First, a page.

Skip to content
All articles
  • All articles
  • About whales & dolphins
  • Create healthy seas
  • End captivity
  • Green Whale
  • Prevent deaths in nets
  • Scottish Dolphin Centre
  • Stop whaling
We need whale poo 📷 WDC NA

Whales are our climate allies – meet the scientists busy proving it

At Whale and Dolphin Conservation, we're working hard to bring whales and the ocean into...
Minke whale © Ursula Tscherter - ORES

The whale trappers are back with their cruel experiment

Anyone walking past my window might have heard my groan of disbelief at the news...
Boto © Fernando Trujillo

Meet the legendary pink river dolphins

Botos don't look or live like other dolphins. Flamingo-pink all over with super-skinny snouts and...
Risso's dolphin entangled in fishing line and plastic bags - Andrew Sutton

The ocean is awash with plastic – can we ever clean it up?

You've seen pictures of plastic litter accumulating on beaches or marine wildlife swimming through floating...
Fin whale

Is this the beginning of the end for whaling off Iceland?

I'm feeling cautiously optimistic after Iceland's Fisheries Minister Svandís Svavarsdóttir wrote that there is little...
Mykines Lighthouse, Faroe Islands

Understanding whale and dolphin hunts in the Faroe Islands – why change is not easy

Most people in my home country of the Faroe Islands would like to see an...

Dolphin scientists look like you and me – citizen science in action

Our amazing volunteers have looked out for dolphins from the shores of Scotland more than...
Atlantic white-sided dolphins

The Faroes dolphin slaughter that sparked an outcry now brings hope

Since the slaughter of at least 1,423 Atlantic white-sided dolphins at Skálafjørður in my home...

Are Japanese whalers hunting whales from Australia?

Andrew Darby, author and friend of the whales, reports that ‘Australian scientists have tracked a minke whale from the Great Barrier Reef deep into the subantarctic for the first time’.

There has been concern for some time that Japan has been hunting endangered minke whales in the North Pacific, but now it appears that minke whales being killed to keep a dying industry alive and some false sense of nationalistic pride, are also potentially having an impact on Australian whale watching.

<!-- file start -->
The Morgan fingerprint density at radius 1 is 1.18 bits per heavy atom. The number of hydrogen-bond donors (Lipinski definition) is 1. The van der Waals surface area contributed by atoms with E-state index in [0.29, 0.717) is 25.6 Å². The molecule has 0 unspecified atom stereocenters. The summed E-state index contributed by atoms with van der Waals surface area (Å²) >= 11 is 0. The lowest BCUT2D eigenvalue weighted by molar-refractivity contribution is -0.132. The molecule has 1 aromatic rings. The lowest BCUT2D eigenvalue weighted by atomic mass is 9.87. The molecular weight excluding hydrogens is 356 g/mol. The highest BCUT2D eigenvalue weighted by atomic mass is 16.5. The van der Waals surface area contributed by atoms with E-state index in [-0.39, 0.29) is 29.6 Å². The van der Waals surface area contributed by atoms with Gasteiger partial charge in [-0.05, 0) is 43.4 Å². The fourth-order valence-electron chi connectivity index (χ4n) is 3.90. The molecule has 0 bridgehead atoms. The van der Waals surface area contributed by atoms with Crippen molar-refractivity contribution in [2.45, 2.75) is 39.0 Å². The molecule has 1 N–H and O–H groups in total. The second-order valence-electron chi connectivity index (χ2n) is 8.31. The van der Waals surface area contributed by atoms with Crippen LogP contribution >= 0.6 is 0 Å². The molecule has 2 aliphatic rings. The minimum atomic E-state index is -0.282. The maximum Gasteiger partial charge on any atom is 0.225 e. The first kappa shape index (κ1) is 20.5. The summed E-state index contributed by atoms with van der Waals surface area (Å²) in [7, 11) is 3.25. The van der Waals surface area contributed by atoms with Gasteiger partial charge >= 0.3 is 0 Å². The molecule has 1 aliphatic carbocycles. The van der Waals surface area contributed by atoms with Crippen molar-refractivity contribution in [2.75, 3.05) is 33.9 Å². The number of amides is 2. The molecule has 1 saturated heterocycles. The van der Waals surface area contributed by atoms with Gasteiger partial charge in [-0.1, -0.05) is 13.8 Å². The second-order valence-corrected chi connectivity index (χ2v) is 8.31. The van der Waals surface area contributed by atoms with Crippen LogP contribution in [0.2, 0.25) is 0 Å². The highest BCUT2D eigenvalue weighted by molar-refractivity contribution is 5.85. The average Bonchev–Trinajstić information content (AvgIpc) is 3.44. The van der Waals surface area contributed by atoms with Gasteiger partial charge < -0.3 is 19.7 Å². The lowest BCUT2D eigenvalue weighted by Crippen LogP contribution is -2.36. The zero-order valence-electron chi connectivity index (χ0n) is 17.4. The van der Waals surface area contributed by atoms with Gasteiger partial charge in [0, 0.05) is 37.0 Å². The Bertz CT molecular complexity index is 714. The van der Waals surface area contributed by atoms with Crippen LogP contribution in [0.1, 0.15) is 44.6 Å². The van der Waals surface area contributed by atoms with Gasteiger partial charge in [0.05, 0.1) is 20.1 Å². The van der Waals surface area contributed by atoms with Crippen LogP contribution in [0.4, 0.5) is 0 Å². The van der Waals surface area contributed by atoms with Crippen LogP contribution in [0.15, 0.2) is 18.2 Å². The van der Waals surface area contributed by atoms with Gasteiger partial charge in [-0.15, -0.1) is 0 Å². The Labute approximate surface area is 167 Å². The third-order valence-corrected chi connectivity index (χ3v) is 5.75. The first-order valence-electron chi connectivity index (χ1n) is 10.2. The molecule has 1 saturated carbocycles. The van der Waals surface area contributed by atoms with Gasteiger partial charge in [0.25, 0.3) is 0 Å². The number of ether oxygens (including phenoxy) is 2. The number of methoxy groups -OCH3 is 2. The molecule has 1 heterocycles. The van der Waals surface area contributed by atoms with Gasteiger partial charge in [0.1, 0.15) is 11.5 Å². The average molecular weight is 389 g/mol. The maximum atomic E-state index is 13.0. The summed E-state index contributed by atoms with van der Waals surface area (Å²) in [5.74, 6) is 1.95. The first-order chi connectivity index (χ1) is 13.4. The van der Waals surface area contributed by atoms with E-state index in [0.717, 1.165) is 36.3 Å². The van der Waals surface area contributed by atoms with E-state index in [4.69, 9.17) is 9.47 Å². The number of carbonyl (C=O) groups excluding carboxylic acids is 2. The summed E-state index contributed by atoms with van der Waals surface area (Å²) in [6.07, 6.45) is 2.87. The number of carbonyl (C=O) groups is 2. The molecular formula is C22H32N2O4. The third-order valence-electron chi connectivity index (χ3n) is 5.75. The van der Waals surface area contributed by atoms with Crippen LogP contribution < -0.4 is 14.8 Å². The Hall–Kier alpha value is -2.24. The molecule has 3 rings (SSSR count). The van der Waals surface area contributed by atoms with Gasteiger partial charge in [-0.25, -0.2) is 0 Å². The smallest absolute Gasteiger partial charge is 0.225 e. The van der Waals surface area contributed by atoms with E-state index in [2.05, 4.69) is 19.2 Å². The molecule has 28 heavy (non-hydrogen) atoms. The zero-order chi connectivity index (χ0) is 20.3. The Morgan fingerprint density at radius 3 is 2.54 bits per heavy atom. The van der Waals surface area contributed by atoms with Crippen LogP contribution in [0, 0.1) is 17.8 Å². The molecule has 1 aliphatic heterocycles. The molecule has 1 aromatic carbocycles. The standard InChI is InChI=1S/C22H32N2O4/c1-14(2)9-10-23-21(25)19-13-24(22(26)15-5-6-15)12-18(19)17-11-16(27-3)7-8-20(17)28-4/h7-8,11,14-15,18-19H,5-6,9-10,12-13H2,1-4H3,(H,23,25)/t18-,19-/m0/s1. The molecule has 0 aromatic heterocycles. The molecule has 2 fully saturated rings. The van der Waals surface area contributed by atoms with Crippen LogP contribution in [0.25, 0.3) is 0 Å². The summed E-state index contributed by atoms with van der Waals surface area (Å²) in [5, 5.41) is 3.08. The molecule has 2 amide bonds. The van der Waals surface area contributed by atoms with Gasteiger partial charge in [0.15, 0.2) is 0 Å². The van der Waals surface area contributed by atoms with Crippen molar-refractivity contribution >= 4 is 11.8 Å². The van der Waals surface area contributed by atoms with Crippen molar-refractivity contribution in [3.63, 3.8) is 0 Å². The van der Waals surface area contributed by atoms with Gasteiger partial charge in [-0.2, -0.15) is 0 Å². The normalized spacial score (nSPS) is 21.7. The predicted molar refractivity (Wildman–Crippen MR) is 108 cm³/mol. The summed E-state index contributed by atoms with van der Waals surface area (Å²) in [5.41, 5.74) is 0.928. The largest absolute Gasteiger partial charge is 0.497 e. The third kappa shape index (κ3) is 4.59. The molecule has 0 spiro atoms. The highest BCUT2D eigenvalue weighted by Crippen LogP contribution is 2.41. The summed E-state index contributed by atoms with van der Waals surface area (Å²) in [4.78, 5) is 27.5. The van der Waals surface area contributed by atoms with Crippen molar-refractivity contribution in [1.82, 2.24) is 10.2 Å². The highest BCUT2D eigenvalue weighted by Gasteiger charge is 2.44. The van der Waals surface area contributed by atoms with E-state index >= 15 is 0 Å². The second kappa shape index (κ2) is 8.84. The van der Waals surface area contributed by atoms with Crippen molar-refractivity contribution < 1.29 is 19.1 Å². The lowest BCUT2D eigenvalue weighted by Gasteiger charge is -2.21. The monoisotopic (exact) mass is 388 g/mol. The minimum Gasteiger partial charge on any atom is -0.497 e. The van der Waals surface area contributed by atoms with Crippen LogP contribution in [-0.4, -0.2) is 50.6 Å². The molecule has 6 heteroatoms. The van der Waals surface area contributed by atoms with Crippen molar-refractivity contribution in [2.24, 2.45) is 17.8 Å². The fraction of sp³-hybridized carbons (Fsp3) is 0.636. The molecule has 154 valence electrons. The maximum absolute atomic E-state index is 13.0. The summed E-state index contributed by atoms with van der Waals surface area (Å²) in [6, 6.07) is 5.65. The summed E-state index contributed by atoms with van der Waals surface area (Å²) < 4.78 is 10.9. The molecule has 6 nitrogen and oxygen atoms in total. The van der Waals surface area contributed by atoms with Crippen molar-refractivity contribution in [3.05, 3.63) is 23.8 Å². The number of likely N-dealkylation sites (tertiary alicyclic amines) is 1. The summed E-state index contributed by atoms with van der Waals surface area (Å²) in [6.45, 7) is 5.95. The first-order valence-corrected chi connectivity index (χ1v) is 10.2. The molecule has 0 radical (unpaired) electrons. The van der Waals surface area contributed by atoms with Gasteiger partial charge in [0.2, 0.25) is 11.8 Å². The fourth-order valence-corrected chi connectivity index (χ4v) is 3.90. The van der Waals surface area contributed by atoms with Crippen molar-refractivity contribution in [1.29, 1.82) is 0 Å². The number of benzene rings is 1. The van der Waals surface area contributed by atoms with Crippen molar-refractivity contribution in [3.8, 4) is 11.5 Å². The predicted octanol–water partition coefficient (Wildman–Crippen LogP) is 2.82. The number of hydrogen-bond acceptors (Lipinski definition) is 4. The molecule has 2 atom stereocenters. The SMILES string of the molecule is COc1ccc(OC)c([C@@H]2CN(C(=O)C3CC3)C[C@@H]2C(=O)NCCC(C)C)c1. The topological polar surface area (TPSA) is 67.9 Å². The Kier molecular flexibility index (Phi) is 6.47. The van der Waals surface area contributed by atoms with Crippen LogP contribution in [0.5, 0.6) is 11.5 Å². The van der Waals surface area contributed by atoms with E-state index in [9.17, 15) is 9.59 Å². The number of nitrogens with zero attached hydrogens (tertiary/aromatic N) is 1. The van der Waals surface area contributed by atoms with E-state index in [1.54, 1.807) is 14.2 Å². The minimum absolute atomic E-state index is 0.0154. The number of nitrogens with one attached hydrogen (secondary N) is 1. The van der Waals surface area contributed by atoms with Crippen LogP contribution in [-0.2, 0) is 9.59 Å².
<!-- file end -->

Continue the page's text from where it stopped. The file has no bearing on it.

Darby repotrts that, ‘Until now, the Japanese ”scientific” hunt, which kills minkes, was thought to harpoon whales that lived almost exclusively in the Antarctic. But a satellite tracking program on dwarf minke whales, the focus of growing reef tourism, followed one nicknamed Spot deep into the Southern Ocean before its tag expired. Asked whether these whales could be taken by the whalers, CSIRO environmental scientist Matt Curnock said: ”We are very concerned about that, yes.’

The report notes that Australian scientists had recorded a tagged minke whale swimming ‘into the Southern Ocean as far as 54.38 degrees south – iceberg territory – making a journey of 6000 kilometres before the final transmission on October 11.’

This revalation of the amazing migratory movements of minke whales follows hot on the heels of Australia”s legal challenge to Japan and the International Court of Justice.

You can find out more about whaling in Japan and the legal challenge.

If you have not read it, we would heartely recommend Andrew Darby’s book ‘Harpoon‘ on the issue of whaling.